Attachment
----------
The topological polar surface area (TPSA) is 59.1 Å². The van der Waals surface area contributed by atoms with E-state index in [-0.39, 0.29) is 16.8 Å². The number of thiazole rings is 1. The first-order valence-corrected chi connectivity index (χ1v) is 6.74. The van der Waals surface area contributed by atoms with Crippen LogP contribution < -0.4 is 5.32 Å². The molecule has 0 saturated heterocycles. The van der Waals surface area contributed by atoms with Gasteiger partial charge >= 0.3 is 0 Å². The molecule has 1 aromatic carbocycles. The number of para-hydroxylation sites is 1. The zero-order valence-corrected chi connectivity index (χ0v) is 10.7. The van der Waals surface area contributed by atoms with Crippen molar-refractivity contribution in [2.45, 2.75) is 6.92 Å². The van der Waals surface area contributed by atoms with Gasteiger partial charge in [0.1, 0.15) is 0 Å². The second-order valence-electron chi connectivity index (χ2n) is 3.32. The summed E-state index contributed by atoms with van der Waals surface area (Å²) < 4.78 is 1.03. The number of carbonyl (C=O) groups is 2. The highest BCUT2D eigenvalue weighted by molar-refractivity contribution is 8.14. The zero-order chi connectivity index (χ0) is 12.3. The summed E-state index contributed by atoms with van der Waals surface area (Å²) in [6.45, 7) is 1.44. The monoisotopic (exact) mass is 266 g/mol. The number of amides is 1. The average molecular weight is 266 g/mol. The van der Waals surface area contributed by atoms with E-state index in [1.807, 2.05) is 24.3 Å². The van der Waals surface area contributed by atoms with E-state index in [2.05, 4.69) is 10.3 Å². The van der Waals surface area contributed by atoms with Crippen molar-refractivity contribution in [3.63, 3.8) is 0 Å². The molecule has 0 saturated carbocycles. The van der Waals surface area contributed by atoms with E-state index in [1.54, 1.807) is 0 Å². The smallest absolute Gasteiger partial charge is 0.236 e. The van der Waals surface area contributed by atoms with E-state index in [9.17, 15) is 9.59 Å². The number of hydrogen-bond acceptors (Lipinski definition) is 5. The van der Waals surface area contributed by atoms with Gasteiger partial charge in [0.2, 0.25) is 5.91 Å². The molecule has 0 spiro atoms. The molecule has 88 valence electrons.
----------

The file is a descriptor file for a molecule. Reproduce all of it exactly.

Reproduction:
The topological polar surface area (TPSA) is 59.1 Å². The van der Waals surface area contributed by atoms with E-state index in [-0.39, 0.29) is 16.8 Å². The number of thiazole rings is 1. The first-order valence-corrected chi connectivity index (χ1v) is 6.74. The van der Waals surface area contributed by atoms with Crippen LogP contribution < -0.4 is 5.32 Å². The molecule has 0 saturated heterocycles. The van der Waals surface area contributed by atoms with Gasteiger partial charge >= 0.3 is 0 Å². The molecule has 1 aromatic carbocycles. The number of para-hydroxylation sites is 1. The zero-order valence-corrected chi connectivity index (χ0v) is 10.7. The van der Waals surface area contributed by atoms with Crippen molar-refractivity contribution in [2.45, 2.75) is 6.92 Å². The van der Waals surface area contributed by atoms with Gasteiger partial charge in [0.1, 0.15) is 0 Å². The second-order valence-electron chi connectivity index (χ2n) is 3.32. The summed E-state index contributed by atoms with van der Waals surface area (Å²) < 4.78 is 1.03. The number of carbonyl (C=O) groups is 2. The highest BCUT2D eigenvalue weighted by molar-refractivity contribution is 8.14. The zero-order chi connectivity index (χ0) is 12.3. The summed E-state index contributed by atoms with van der Waals surface area (Å²) in [6.45, 7) is 1.44. The monoisotopic (exact) mass is 266 g/mol. The number of amides is 1. The average molecular weight is 266 g/mol. The van der Waals surface area contributed by atoms with E-state index in [1.807, 2.05) is 24.3 Å². The van der Waals surface area contributed by atoms with E-state index in [2.05, 4.69) is 10.3 Å². The van der Waals surface area contributed by atoms with Crippen molar-refractivity contribution in [3.63, 3.8) is 0 Å². The molecule has 0 saturated carbocycles. The van der Waals surface area contributed by atoms with E-state index in [1.54, 1.807) is 0 Å². The smallest absolute Gasteiger partial charge is 0.236 e. The van der Waals surface area contributed by atoms with E-state index in [9.17, 15) is 9.59 Å². The number of hydrogen-bond acceptors (Lipinski definition) is 5. The van der Waals surface area contributed by atoms with Gasteiger partial charge in [0.2, 0.25) is 5.91 Å². The molecule has 0 spiro atoms. The molecule has 88 valence electrons.